After a Saturday spent in the sun’s wretched rays for some six hours just to see one band play – my body has still not recovered. Yet, it’s more than a relief to be indoors with music that is not accompanied by blazing heat in anyway. Thank you Yeesh for being my living room companions this morning, but while I have enjoyed our AC’d time together, I can’t say that I was too big on the sounds they made on their upcoming Tiny Engines’ release Confirmation Bias. As if made for someone a lot cooler than me, perhaps someone who couch surfs in Brooklyn because they can’t be tied down by life’s demands of normalcy.
That’s said because there are some punk elements coming on strong in “Other Quandaries.” Where were started was pure rock music that fans of Quicksand would appreciate. How do I know? Because that was one of the many bands I stood through on Saturday as my back suffered natural third degree burns. Songs like “Xan Wagon” and “World Burning,” I wasn’t really feeling but the hint of melodic escape in “Limbo District” as well as the interesting arrangement of “Frontline,” made my ears perk. Save to say though the best were more symbolic to me. “One Weird Trick” reminded me of life; started off like an excited child and then transformed into a downtrodden adult at the end as the music slowed way down. Then there was the last song to come through, ‘Placeholder.” That was the first time the lyrics came through louder than the music at hand and spoke volumes to showcase what Yeesh was made of.
Bruised knees and heat still on my mind, I’m starting to think I’m too old to be trying to go to shows like I used to. My geriatric self aside, this album is like an underground rock record that has some grit to it that will play gracefully alongside the likes of Krill and Unwound. If you’re a fan of those bands, as well as Quicksand – make sure to check out Yeesh’s Confirmation Bias, out July 22, and let me know what you think of it!
The idea of going out is something I personally tackle with. I love staying home. I love sitting in my chair or on the couch with a Frasier marathon, or with my beloved laptop in hand. That’s heaven. On the other hand, once a month – I do like to exit. Once. A. Month. Every other day you can find me sitting in my living room writing about this and that, and today I’ll be inside the comfort of my familiar four walls with Strange Relations’ Going Out. See what I did there? Listening to this with TMZ on mute, I found myself liking the starting and finish line but not really caring about the race as a whole.
Fans of Warpaint and Now, Now would likely disagree with me as the diversity in sound heard throughout the four tracks would please them. I on the other hand fell instantly for the opening track “Drift” thanks to the manic pace that mirrored a nervous heartbeat. Plus, how could one not fall for the energy of the closer, “Weeknites,” when it quotes Heathers? Those two had vigor and were animated. Then you had “Ceremonies” and “Predation” that were more The Craft than Heathers in that they had this clandestine feel to them both that didn’t quite have the tenacity of the other two. This is just personal preference though – as is all opinions on every facet of life, right?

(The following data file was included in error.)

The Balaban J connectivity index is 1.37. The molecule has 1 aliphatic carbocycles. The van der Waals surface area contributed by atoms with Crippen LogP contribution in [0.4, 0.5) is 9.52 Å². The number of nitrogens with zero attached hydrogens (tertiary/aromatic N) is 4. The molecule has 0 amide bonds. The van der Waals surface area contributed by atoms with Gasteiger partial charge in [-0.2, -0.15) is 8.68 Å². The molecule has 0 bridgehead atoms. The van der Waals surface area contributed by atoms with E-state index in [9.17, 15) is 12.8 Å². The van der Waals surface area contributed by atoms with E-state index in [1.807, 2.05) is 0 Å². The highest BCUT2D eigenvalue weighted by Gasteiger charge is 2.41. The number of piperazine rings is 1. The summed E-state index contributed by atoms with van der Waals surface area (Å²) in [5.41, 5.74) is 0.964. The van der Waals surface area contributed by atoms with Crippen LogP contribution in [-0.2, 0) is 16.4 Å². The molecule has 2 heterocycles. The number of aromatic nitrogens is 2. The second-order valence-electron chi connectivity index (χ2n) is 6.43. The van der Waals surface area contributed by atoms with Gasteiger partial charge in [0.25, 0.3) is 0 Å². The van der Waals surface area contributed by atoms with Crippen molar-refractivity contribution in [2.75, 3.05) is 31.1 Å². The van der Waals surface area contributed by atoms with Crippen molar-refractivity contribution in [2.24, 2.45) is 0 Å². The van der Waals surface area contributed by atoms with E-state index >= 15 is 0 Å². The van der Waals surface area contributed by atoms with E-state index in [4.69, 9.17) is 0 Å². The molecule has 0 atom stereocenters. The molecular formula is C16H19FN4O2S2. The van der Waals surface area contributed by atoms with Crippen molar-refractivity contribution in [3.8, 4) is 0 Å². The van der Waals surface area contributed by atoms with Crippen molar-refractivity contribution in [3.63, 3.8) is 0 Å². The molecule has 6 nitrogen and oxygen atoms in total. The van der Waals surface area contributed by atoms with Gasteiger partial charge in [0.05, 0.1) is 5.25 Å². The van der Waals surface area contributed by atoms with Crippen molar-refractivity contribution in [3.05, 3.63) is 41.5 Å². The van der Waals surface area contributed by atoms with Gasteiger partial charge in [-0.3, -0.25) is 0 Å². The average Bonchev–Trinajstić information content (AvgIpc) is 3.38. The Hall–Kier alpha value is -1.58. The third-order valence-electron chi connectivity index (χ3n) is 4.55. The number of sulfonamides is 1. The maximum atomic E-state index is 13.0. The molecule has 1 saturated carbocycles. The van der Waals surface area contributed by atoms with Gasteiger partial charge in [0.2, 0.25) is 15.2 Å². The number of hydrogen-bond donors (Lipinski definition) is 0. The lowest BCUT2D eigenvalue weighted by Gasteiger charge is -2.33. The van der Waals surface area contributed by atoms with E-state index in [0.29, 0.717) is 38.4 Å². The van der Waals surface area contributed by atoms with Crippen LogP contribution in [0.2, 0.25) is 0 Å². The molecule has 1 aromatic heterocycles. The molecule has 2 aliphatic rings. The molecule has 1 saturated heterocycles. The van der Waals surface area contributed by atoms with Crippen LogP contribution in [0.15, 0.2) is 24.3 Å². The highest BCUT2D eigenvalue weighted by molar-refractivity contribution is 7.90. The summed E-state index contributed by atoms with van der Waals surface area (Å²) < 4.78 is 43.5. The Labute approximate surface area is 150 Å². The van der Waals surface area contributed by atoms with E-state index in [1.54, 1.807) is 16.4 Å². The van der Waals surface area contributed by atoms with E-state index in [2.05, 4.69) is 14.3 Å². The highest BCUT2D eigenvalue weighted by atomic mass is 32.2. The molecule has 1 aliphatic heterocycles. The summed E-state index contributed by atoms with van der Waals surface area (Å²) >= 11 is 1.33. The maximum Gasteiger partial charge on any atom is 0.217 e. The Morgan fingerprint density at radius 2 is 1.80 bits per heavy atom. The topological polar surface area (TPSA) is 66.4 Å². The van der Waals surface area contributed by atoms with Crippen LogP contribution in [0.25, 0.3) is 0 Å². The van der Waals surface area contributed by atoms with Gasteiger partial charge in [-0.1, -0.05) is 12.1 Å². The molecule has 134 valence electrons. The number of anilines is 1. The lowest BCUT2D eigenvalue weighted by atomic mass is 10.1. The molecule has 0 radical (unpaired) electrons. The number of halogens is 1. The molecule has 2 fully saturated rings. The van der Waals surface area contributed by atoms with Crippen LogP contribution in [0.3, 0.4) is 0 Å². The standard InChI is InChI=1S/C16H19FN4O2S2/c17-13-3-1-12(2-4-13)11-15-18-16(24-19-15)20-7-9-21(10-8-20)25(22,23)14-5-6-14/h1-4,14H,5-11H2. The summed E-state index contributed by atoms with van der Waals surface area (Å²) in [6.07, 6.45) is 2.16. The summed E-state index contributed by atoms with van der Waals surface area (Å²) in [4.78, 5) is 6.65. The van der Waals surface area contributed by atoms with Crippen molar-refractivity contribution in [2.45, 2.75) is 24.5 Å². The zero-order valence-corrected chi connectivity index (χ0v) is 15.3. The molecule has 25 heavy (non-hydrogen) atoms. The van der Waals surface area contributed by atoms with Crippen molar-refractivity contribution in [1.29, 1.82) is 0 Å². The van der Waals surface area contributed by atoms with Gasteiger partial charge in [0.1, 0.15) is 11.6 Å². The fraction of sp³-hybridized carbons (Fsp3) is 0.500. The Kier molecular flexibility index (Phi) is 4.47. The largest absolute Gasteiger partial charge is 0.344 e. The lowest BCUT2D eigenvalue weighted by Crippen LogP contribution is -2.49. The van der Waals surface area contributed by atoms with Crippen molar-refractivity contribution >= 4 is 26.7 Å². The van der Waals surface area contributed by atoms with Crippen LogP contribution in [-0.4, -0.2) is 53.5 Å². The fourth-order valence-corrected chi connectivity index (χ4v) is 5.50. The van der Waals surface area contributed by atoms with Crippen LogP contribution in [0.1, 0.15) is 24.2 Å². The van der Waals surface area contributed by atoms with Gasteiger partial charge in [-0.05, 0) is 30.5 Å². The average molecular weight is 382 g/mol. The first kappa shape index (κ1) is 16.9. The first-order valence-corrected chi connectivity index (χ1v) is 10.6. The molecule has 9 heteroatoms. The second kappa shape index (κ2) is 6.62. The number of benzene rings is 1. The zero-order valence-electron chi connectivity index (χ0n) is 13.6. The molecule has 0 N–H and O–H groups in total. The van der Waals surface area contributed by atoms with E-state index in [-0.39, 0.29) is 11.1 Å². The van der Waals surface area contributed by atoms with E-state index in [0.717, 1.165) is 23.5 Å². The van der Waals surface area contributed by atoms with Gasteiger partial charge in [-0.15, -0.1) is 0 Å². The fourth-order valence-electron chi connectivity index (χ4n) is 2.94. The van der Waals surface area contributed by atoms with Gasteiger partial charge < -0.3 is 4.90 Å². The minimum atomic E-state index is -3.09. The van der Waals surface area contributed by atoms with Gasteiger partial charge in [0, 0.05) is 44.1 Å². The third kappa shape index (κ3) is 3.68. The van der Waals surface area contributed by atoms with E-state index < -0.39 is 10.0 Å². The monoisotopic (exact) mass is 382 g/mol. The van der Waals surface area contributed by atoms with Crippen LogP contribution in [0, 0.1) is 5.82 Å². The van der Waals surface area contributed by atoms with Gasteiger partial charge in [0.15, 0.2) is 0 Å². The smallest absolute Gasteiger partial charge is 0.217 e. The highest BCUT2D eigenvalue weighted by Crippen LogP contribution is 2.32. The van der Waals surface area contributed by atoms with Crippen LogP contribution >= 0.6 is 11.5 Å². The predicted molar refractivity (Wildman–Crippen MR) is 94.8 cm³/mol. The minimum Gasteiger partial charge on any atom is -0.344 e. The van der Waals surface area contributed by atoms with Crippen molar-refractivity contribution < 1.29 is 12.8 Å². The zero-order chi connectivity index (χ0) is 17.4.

Going out is not something I like to do on the regular, but Going Out by Strange Relations is something I’d likely listen to once more as the beginning and the end perked me up this morning. If you’re a fan of Blonde Redhead and Electrelane, then make sure to get Going Out, out now on Tiny Engines.
Getting away from 99% of the internet for a couple of days is always refreshing. I advise everyone to do it at least once a month. Which I get is hard because you have a little device in your hand at all times that can Snap, Gram and Book all the time – but alas, when you have to come back down to reality, it’s always nice to have some music waiting for you. Today Penny for the Workhouse is it and it was quite the…well, um, interesting listen. One part folk, another two rock and a bit of a fairytale – Sneaky Peekers was a zany one. That’s for sure.
With a sort of gypsy element to the music, “Kilburn High Road” and “Old” served that up and gave you the sense of being free. There was a sonic escape formed by these folk meets rock songs that presented an old world feel. What caught me off guard though was the Jack and the Beanstalk tale in “Giant Slayer.” It opened the record and for a second I thought this was just going to be a book on tape of sorts. It wasn’t. Instead Penny for Workhouse dished out some quirky beats while switching things up with “Willow Tree” in the lead vocal department, and really rocking it out in “Smoker At The Window.”
Perhaps today can be the day you say adios to the internet for awhile and in its place, take this album. Of course first you’ll have to use the web to acquire it, but then – definitely then, make sure to take a break from the Snaps, Grams and Books and just let yourself fall into the music that comes from Penny for the Workhouse and their latest, Sneaky Peekers, out now.